Like a Holy Crusade: Mississippi 1964 -- The Turning of the Civil Rights Movement in America


Product Details

Ivan R. Dee Publisher
Publish Date
5.43 X 8.41 X 0.66 inches | 0.79 pounds

Earn by promoting books

Earn money by sharing your favorite books through our Affiliate program.

Become an affiliate

About the Author

Nicolaus Mills' other books include Culture in an Age of Money (also published by Ivan R. Dee), The New Journalism, and The Crowd in American Literature. He teaches American Studies at Sarah Lawrence College.


A clear and marvelously evocative account of one of modern America's most courageous and inspiring undertakings.--David J. Garrow
A strong and vivid these pages, history comes alive...a very fine book.--Irving Howe
A stirring and saddening book...Mills has given us a usable model for heroism.--Samuel G. Freedman "Newsday "
Like a romance novel of the 'had I but known' variety, this overview of the development, operation, and aftermath of the Mississippi Summer Project in 1964 is a 'had they but known' history. Mills...declares his purpose ('to see what meaning the Summer Project has for us at a time when conservatives and liberals seem united in their gloom about race relations') and his conviction that 'the real tragedy of the Mississippi SUmmer Project is not that it failed but that so many of its participants gave up on it before its triumphs became clear.' As they planned for the movement of 1,000 white, northern college students to Mississippi; trained volunteers; coped with the sudden disappearance of Goodman, Chaney, and Schwerner; set up Freedom Schools, voter registration programs, and the Mississippi Freedom Democratic Party; and evaluated the project's effectiveness, the SNCC members who staffed it were driven by events. With the benefit of hindsight, they (and the volunteers, and even the Democratic Party)might have made some decisions differently. A thoughtful and fascinating addition to larger 1960s and race relations collections.--Booklist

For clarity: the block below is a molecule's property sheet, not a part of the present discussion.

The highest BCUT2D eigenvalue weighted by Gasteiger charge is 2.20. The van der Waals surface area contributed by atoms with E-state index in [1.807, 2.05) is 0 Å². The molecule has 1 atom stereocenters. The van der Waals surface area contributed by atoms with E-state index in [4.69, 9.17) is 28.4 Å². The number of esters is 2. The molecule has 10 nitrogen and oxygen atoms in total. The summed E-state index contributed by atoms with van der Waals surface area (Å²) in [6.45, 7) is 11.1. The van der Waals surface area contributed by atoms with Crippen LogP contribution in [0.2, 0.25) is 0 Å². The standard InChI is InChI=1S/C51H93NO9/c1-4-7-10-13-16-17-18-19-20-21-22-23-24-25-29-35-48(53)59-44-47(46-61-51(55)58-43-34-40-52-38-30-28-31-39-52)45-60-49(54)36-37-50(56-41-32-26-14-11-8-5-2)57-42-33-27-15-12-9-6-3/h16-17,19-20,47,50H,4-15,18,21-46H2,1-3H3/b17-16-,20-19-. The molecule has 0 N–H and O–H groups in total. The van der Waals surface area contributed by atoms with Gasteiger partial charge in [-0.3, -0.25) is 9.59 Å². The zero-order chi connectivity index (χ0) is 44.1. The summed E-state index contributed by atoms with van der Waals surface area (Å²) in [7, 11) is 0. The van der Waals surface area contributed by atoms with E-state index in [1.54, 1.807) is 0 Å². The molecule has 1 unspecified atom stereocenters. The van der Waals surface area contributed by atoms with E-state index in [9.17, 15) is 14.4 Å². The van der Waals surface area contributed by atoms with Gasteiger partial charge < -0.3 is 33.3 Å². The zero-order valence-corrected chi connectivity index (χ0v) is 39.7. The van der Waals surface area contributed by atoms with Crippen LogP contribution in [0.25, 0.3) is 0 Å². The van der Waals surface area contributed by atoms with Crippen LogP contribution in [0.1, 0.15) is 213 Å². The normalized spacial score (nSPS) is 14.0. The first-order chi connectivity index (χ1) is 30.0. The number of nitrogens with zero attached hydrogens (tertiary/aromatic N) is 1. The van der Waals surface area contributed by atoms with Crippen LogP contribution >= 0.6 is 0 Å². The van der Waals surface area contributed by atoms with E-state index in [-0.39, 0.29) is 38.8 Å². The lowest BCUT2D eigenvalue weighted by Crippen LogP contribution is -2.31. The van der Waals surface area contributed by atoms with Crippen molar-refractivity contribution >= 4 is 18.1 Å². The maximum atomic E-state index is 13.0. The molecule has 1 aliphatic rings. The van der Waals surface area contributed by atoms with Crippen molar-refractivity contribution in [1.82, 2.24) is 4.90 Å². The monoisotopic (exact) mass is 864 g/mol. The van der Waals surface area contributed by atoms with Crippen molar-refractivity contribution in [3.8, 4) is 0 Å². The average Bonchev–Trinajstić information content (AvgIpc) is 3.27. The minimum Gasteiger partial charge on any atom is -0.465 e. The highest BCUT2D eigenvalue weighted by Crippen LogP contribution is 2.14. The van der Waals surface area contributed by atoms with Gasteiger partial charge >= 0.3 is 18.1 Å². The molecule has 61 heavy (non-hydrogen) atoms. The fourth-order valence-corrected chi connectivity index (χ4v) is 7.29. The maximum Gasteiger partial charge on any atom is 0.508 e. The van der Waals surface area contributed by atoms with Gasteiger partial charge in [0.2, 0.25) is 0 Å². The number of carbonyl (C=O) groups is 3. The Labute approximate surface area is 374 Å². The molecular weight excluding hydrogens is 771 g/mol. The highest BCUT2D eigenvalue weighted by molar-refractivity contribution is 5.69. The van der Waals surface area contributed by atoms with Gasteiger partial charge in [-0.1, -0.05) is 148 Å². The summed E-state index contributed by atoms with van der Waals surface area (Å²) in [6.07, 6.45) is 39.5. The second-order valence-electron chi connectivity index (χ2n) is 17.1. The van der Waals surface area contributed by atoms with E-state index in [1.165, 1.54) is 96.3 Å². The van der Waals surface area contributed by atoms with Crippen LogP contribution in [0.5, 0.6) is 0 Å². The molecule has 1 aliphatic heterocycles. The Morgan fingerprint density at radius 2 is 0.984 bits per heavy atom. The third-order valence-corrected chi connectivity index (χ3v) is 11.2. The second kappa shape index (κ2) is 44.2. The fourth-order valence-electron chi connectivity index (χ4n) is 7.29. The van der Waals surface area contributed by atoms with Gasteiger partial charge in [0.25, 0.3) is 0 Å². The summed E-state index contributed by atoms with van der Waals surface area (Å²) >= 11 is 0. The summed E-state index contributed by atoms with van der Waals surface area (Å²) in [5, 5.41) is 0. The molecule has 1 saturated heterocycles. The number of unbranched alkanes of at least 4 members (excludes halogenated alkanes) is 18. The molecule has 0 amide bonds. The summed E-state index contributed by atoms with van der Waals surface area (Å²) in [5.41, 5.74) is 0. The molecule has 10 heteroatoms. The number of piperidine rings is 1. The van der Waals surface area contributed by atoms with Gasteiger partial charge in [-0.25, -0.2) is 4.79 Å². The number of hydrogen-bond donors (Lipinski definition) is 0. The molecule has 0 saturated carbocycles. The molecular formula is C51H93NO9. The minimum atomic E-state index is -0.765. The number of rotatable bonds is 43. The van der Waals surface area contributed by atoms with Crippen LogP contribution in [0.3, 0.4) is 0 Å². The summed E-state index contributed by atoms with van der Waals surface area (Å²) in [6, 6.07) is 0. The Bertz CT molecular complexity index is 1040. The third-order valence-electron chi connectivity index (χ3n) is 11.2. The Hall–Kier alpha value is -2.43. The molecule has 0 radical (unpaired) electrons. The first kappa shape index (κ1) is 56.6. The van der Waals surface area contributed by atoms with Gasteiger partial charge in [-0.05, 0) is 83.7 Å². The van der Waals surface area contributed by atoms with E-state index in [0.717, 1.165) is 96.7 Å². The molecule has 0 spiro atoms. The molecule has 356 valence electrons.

Mills has written a readable, compelling account of Mississippi Freedom Summer. He argues convincingly that the summer of 1964 was a turning point in the Civil Rights movement in two senses. First, the combination of interracial cooperation and white violence helped speed the passage of the Civil Rights Act of 1964 and create widespread Northern support for the movement. Secondly, and ironically, the Democratic Party's failure to fully seat black Mississippi delegates at the 1964 convention confirmed and exacerbated many black civil rights workers' suspicions of whites. This marked the real beginning of a split between white liberals and black activists. Still, the coalition between blacks and whites that summer serves as an example of racial common ground. An excellent work; highly recommended for all libraries.--Library Journal
Mills has shunned the comfort of the myth and reminded us that the struggle was terrifying, ugly, magnificent and confusing...a moving account.--Chicago Tribune
Extremely readable and fair-minded.--The New York Times
Mills traces the history of the Mississippi Summer PRoject of 1964, from its origins to its aftermath, and shows in detail how its consequences involved not only great victories but also violence. . .and disillusion.--Reference and Research Book News
Mills tells the story of a pivotal time in the Civil Rights Movement, the Mississippi Summer Project where blacks and whites together risked their lives in order to force the issue of equal civil rights. Mills tells this courageous story so we will not forget what important gains were won with such cooperation. Trade, recent history, civil rights, libraries. Rating: Fine.--Reader's Review